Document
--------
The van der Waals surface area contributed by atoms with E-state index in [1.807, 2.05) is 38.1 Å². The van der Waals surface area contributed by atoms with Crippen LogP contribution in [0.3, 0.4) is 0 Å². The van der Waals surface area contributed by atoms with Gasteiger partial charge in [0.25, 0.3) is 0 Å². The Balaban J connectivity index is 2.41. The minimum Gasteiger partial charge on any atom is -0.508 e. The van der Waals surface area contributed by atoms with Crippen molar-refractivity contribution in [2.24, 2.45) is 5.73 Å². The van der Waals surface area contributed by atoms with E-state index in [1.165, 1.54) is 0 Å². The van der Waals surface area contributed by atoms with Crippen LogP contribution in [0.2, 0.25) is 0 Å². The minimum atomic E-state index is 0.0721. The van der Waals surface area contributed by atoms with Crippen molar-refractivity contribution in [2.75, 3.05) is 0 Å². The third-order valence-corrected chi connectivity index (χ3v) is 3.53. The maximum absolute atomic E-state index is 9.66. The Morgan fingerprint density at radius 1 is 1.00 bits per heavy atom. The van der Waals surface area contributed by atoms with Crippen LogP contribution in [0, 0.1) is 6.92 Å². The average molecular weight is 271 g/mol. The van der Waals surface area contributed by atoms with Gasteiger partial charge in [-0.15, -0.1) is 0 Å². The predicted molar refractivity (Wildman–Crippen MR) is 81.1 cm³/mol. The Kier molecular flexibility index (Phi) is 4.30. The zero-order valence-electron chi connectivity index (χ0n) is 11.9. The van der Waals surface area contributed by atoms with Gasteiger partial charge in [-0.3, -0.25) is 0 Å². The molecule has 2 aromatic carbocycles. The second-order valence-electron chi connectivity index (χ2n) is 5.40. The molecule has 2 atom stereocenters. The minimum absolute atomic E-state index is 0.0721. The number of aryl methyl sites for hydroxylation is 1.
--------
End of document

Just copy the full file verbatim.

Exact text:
The van der Waals surface area contributed by atoms with E-state index in [1.807, 2.05) is 38.1 Å². The van der Waals surface area contributed by atoms with Crippen LogP contribution in [0.3, 0.4) is 0 Å². The van der Waals surface area contributed by atoms with Gasteiger partial charge in [0.25, 0.3) is 0 Å². The Balaban J connectivity index is 2.41. The minimum Gasteiger partial charge on any atom is -0.508 e. The van der Waals surface area contributed by atoms with Crippen molar-refractivity contribution in [2.24, 2.45) is 5.73 Å². The van der Waals surface area contributed by atoms with E-state index in [1.165, 1.54) is 0 Å². The van der Waals surface area contributed by atoms with Crippen LogP contribution in [0.2, 0.25) is 0 Å². The minimum atomic E-state index is 0.0721. The van der Waals surface area contributed by atoms with Crippen molar-refractivity contribution in [2.75, 3.05) is 0 Å². The third-order valence-corrected chi connectivity index (χ3v) is 3.53. The maximum absolute atomic E-state index is 9.66. The Morgan fingerprint density at radius 1 is 1.00 bits per heavy atom. The van der Waals surface area contributed by atoms with Crippen LogP contribution in [0, 0.1) is 6.92 Å². The average molecular weight is 271 g/mol. The van der Waals surface area contributed by atoms with Gasteiger partial charge in [-0.15, -0.1) is 0 Å². The predicted molar refractivity (Wildman–Crippen MR) is 81.1 cm³/mol. The Kier molecular flexibility index (Phi) is 4.30. The zero-order valence-electron chi connectivity index (χ0n) is 11.9. The van der Waals surface area contributed by atoms with Gasteiger partial charge in [-0.3, -0.25) is 0 Å². The molecule has 2 aromatic carbocycles. The second-order valence-electron chi connectivity index (χ2n) is 5.40. The molecule has 2 atom stereocenters. The minimum absolute atomic E-state index is 0.0721. The number of aryl methyl sites for hydroxylation is 1.